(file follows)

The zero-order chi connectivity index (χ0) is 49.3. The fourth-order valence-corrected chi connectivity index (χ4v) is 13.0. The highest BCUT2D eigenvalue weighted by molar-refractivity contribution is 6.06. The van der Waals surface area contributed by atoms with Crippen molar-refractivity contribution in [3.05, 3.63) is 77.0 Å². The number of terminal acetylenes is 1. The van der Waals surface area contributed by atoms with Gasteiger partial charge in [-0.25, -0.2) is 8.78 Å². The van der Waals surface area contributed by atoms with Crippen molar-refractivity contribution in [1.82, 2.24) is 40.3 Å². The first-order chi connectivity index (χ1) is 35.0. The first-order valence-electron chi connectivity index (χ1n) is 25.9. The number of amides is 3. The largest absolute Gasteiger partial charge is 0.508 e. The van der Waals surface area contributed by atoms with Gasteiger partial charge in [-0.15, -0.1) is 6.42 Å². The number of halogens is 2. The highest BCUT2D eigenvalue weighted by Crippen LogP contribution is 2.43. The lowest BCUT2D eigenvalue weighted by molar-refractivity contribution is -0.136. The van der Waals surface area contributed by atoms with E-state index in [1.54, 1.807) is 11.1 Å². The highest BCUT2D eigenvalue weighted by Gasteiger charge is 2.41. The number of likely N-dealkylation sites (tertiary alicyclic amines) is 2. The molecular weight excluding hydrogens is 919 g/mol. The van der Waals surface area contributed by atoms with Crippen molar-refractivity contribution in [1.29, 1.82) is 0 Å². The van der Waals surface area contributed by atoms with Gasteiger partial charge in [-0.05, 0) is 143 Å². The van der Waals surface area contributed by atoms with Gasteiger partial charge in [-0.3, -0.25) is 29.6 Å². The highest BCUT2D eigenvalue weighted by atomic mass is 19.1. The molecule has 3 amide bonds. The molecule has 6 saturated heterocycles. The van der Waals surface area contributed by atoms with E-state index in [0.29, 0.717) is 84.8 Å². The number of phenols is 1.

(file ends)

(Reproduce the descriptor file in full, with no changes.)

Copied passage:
The zero-order chi connectivity index (χ0) is 49.3. The fourth-order valence-corrected chi connectivity index (χ4v) is 13.0. The highest BCUT2D eigenvalue weighted by molar-refractivity contribution is 6.06. The van der Waals surface area contributed by atoms with Crippen molar-refractivity contribution in [3.05, 3.63) is 77.0 Å². The number of terminal acetylenes is 1. The van der Waals surface area contributed by atoms with Gasteiger partial charge in [-0.25, -0.2) is 8.78 Å². The van der Waals surface area contributed by atoms with Crippen molar-refractivity contribution in [1.82, 2.24) is 40.3 Å². The first-order chi connectivity index (χ1) is 35.0. The first-order valence-electron chi connectivity index (χ1n) is 25.9. The number of amides is 3. The largest absolute Gasteiger partial charge is 0.508 e. The van der Waals surface area contributed by atoms with Gasteiger partial charge in [-0.15, -0.1) is 6.42 Å². The number of halogens is 2. The highest BCUT2D eigenvalue weighted by Crippen LogP contribution is 2.43. The lowest BCUT2D eigenvalue weighted by molar-refractivity contribution is -0.136. The van der Waals surface area contributed by atoms with E-state index in [1.54, 1.807) is 11.1 Å². The highest BCUT2D eigenvalue weighted by Gasteiger charge is 2.41. The number of likely N-dealkylation sites (tertiary alicyclic amines) is 2. The molecular weight excluding hydrogens is 919 g/mol. The van der Waals surface area contributed by atoms with Crippen molar-refractivity contribution in [1.29, 1.82) is 0 Å². The van der Waals surface area contributed by atoms with Gasteiger partial charge in [-0.05, 0) is 143 Å². The van der Waals surface area contributed by atoms with Gasteiger partial charge in [-0.3, -0.25) is 29.6 Å². The highest BCUT2D eigenvalue weighted by atomic mass is 19.1. The molecule has 3 amide bonds. The molecule has 6 saturated heterocycles. The van der Waals surface area contributed by atoms with E-state index in [0.29, 0.717) is 84.8 Å². The number of phenols is 1.